Miscarriage

A miscarriage is the loss of a pregnancy before 24 weeks. The main sign of a miscarriage is vaginal bleeding, which may be followed by cramping and pain in your lower abdomen. If you have vaginal bleeding, contact your GP or midwife.

Symptoms of a miscarriage

The most common sign of miscarriage is vaginal bleeding. This can vary from light spotting or brownish discharge to heavy bleeding and bright red blood or clots. The bleeding may come and go over several days.

However, light vaginal bleeding is relatively common during the first trimester (first 3 months) of pregnancy and doesn't necessarily mean you're having a miscarriage.

Other symptoms of a miscarriage include:

  • cramping and pain in your lower tummy
  • a discharge of fluid from your vagina
  • a discharge of tissue from your vagina (can look like clots)
  • no longer experiencing the symptoms of pregnancy, such as feeling sick and breast tenderness

When to see your GP

If you have vaginal bleeding, contact your midwife/maternity unit (if you have had a booking appointment). If you don't have an appointment, contact your GP or GP out of hours service.

Most GPs can refer you to an early pregnancy unit at your local hospital if necessary. You may be referred to an emergency department at a hospital if your pregnancy is at a later stage.

However, bear in mind that light vaginal bleeding is relatively common during the first trimester (first 3 months) of pregnancy and doesn't necessarily mean you're having a miscarriage.

What happens if you think you're having a miscarriage

If you have the symptoms of a miscarriage, you'll usually be referred to a hospital for tests. In most cases, an ultrasound scan can determine if you're having a miscarriage.

When a miscarriage is confirmed, you'll need to talk to your doctor or midwife about the options for the management of the end of the pregnancy.

Often the pregnancy tissue will pass out naturally in 1 or 2 weeks. Sometimes medication to assist the passage of the tissue may be recommended, or you may have minor surgery to remove it.

After a miscarriage

A miscarriage can be an emotionally and physically draining experience. You may have feelings of guilt, shock and anger.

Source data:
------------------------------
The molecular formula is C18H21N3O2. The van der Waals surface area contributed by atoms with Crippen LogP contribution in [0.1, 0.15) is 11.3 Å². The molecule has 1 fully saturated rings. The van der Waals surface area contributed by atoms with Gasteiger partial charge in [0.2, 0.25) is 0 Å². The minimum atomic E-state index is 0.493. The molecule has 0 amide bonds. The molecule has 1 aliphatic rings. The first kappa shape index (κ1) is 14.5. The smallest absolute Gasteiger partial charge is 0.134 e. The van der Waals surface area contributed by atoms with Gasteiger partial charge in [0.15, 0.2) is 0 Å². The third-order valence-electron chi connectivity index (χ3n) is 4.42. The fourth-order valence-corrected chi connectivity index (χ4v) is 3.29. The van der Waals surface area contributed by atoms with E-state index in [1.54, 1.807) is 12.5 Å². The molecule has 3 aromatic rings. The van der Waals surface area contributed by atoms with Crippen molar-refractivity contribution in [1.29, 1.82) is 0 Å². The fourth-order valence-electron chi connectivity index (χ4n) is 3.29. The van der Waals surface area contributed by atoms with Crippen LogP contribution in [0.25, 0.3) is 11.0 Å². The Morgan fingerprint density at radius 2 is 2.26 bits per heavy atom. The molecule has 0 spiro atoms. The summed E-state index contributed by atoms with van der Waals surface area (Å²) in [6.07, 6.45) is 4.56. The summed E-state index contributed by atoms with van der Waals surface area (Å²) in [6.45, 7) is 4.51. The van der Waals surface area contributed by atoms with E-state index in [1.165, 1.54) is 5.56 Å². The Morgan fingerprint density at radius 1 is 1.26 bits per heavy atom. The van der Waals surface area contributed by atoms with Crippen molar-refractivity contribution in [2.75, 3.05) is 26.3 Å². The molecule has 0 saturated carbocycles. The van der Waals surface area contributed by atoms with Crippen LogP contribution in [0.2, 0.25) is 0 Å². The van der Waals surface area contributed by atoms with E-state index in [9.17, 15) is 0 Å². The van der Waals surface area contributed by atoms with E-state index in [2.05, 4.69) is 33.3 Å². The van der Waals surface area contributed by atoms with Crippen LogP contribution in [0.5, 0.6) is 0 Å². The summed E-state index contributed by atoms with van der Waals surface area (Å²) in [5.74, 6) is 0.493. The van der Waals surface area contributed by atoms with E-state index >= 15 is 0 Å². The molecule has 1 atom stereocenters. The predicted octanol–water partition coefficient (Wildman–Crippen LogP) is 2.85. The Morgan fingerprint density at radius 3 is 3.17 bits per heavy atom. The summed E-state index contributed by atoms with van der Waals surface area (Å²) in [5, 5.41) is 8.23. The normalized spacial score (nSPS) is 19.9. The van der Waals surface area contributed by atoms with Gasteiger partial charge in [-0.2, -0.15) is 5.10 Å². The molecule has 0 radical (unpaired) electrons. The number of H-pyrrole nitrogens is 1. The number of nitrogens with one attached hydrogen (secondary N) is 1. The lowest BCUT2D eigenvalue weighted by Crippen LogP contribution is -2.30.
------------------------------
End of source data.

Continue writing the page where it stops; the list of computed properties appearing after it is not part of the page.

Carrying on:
Advice and support is available at this time from hospital counselling services and charity groups. You may also find it beneficial to have a memorial for your lost baby.

You can try for another baby as soon as your symptoms have settled and you're emotionally and physically ready.

Having a miscarriage doesn't necessarily mean you'll have another if you get pregnant again. Most women are able to have a healthy pregnancy after a miscarriage, even in cases of recurrent miscarriages.

Causes of a miscarriage

There are many possible reasons why a miscarriage may happen, although the cause isn't usually identified. The majority aren't caused by something that could have been avoided or anything the mother has done.

It's thought most miscarriages are caused by abnormal chromosomes in the baby. Chromosomes are genetic "building blocks" that guide the development of a baby. If a baby has too many or not enough chromosomes, it won't develop properly.

For most women, a miscarriage is a one-off event and they go on to have a successful pregnancy in the future.

Preventing a miscarriage

The majority of miscarriages can't be prevented.

However, there are some things you can do to reduce the risk of a miscarriage. Whilst pregnant you should avoid:

Being a healthy weight before getting pregnant, eating a healthy diet and reducing your risk of infection can also help.

How common are miscarriages

Miscarriages are much more common than most people realise. Among women who know they're pregnant, it's estimated about 1 in 8 pregnancies will end in miscarriage. Many more miscarriages occur before a woman is even aware she has become pregnant.

Losing 3 or more pregnancies in a row (recurrent miscarriages) is uncommon and only affects around 1 in 100 women.

The information on this page has been adapted from original content from the NHS website.

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